When the Moon Hits Your Eye
I’ve always liked pizza. What’s not to like? Bread and cheese and red sauce, maybe some basil, fresh tomatoes, olives, mushrooms, even (gasp! I’m so sophisticated) anchovies.
But I began to really love pizza when I lived in Mexico, in a small, rural town on the Pacific Coast. Zipolitos was a haven for young Italians, surfers and, it turns out, magnificent pizza. You can’t throw a rock without hitting a hand-built masonry oven and an amazing, wood-fired pizza.
The point? Sometimes good food pops up in unexpected places. Honolulu is better known for fried rice than pizza pie, but if you go looking, you just might find a few happy surprises.
La Pizza Rina is an unassuming little place with few tables that fill quickly. Get a small cheese pizza for $8.75 or a large combo for $22.50. Choose thin, medium, or thick crust. I like it thin, but tastes have a right to differ, especially with the classic comfort food that is pizza. The crust is fluffy, the good red sauce is sweet but not too sweet. The toppings all taste fresh. There’s usually enough left over to take home, though you might be tempted to eat the whole thing. (Maybe not, after you remember how strangely satisfying cold pizza is for breakfast.) La Pizza Rina also offers basic, crisp green salads and tasty pasta dishes at reasonable prices. Plus, it’s BYOB. Nice.
And on the subject …
Beer and pizza go together like peanut butter and jelly. J.J. Dolan’s, known mostly as a bar, defines itself as “An Irish Pub with New York Pizza From Two Guys in Chinatown.” Ah, J.J.’s you speak my language. The Irish pub has a bunch of beers on tap. You can sidle up to the bar, cozy in to a booth, or perch at a wooden table and order a frosty brew. Then, get a slice of cheese or pepperoni ($3.50). For something more substantial, I like the Spinach and Garlic ($17.50) but my friends swear by The Scampi Pie, a thin crust flecked with shrimp ($18.50). When I remark that the pizza at J.J. Dolan’s is a little greasy, my boyfriend (a pizza connoisseur) corrects me. “It’s oily,” he says. “And it totally works.”
Okay, so how’s about an after-work snack on the patio, under the bamboo at Bar 35? The gourmet pizza is almost cracker-thin, served on a small wooden paddle. More a pupu than a meal, these pair delightfully with a beer or a cocktail. The Veggielicious goes for 12 bucks and the Simple Pleasure, a margherita, runs you 10 dollars.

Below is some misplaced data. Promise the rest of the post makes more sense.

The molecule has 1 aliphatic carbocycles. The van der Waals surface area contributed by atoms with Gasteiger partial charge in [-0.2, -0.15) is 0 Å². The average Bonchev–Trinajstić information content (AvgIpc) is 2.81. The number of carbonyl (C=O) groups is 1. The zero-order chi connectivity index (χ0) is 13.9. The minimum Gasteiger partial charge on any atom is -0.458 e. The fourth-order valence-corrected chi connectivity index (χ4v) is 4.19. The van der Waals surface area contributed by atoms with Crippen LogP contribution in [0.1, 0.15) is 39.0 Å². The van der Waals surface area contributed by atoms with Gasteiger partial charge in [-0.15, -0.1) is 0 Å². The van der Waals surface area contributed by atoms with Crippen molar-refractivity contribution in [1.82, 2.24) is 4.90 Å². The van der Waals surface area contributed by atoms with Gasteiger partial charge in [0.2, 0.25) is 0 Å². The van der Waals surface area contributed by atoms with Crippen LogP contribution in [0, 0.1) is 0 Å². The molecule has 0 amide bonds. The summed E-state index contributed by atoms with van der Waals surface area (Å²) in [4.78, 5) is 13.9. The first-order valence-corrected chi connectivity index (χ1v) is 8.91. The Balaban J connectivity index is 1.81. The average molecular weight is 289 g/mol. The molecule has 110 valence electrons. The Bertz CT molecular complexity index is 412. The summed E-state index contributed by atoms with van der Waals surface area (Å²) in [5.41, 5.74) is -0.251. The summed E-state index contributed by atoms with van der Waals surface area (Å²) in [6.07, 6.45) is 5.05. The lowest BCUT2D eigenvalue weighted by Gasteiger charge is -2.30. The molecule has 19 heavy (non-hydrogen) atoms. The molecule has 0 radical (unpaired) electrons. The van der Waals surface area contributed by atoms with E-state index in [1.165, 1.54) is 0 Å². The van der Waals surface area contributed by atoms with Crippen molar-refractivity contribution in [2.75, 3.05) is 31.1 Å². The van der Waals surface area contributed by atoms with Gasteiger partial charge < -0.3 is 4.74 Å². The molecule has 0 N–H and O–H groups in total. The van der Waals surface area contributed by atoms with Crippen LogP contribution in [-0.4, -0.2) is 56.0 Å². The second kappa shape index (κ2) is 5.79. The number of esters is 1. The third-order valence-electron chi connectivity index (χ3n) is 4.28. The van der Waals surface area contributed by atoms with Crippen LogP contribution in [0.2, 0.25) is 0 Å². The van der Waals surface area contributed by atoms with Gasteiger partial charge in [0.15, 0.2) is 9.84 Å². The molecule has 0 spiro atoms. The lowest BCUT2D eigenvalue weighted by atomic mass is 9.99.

As to pau hana at Whole Foods Market in Kailua, it’s so enticing that they had to limit the hours to Monday through Friday, 4-6pm. Sit at the counter and chat with pizza-makers while they roll out dough, slather it with delicious sauce, and toss on nice combinations of quality, organic toppings. A charming cook called Bacon was making a spinach and mozzarella pie when I visited. Local beer is available on tap. During happy hour, you can get a pint and a slice of pizza for 5 bucks. Or, you can get a whole pizza to-go and head on home to the crew.
The V-Lounge hides out on Kona Street near Ala Moana, a wood-paneled bar with pool tables and dart boards. But they make some of the tastiest, crispiest, most interesting pizza in town. Alejandro Briceno, former chocolatier and pastry chef, is the mastermind behind the brick oven pizza stocked with local kiawe wood. Sauce is made from scratch, dough and mozzarella cheese are made by hand. When possible, local ingredients are used for toppings. These pizzas are for real. The Bianca Verde (“White Green”) is outstanding, with a pile of fresh, raw arugula on top ($14). And if you’re feeling fancy, the Prima comes with Hamakua alii oyster mushrooms and truffle oil ($16).
V-Lounge’s swanky sister restaurant in Kailua, Prima, is urban and cool, highlighting local ingredients with a menu of imaginative, mouth-watering, small plate dishes, as well as pizza made in an enormous, white-tile Stefano Ferrara oven ($15-$16).
No need to take my word. Go try. Pizza is one of those pleasures you gotta seek out for yourself. I think my next stop is KCC Farmer’s Market on a Saturday for North Shore Farm’s grilled pizza made by farmer-chef Jeanne Vana and staff with her Waialua Big Wave Tomatoes. The line’s always long, but everyone tells me it’s worth the wait for crust covered with large, juicy, falling-apart heirloom tomatoes, mounded with pesto and cheese. I’ll let you know.